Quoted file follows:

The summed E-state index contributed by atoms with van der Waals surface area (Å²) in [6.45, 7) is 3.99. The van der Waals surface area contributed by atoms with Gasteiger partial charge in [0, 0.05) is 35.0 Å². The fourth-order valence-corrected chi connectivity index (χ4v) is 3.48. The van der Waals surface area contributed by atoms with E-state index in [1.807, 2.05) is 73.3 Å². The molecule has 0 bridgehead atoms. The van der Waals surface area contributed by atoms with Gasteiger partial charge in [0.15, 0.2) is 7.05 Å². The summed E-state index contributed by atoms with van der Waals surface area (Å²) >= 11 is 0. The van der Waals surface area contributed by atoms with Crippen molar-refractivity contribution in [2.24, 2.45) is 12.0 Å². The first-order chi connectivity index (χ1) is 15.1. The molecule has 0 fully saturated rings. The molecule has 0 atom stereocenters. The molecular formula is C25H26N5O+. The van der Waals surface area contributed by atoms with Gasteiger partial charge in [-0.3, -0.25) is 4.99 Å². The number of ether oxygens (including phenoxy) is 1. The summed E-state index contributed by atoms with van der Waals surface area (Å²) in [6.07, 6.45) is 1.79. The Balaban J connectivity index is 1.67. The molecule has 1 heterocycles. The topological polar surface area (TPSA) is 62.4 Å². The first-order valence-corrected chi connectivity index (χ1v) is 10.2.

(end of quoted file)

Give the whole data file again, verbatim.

The summed E-state index contributed by atoms with van der Waals surface area (Å²) in [6.45, 7) is 3.99. The van der Waals surface area contributed by atoms with Gasteiger partial charge in [0, 0.05) is 35.0 Å². The fourth-order valence-corrected chi connectivity index (χ4v) is 3.48. The van der Waals surface area contributed by atoms with E-state index in [1.807, 2.05) is 73.3 Å². The molecule has 0 bridgehead atoms. The van der Waals surface area contributed by atoms with Gasteiger partial charge in [0.15, 0.2) is 7.05 Å². The summed E-state index contributed by atoms with van der Waals surface area (Å²) >= 11 is 0. The van der Waals surface area contributed by atoms with Crippen molar-refractivity contribution in [2.24, 2.45) is 12.0 Å². The first-order chi connectivity index (χ1) is 15.1. The molecule has 0 fully saturated rings. The molecule has 0 atom stereocenters. The molecular formula is C25H26N5O+. The van der Waals surface area contributed by atoms with Gasteiger partial charge in [-0.3, -0.25) is 4.99 Å². The number of ether oxygens (including phenoxy) is 1. The summed E-state index contributed by atoms with van der Waals surface area (Å²) in [6.07, 6.45) is 1.79. The Balaban J connectivity index is 1.67. The molecule has 1 heterocycles. The topological polar surface area (TPSA) is 62.4 Å². The first-order valence-corrected chi connectivity index (χ1v) is 10.2.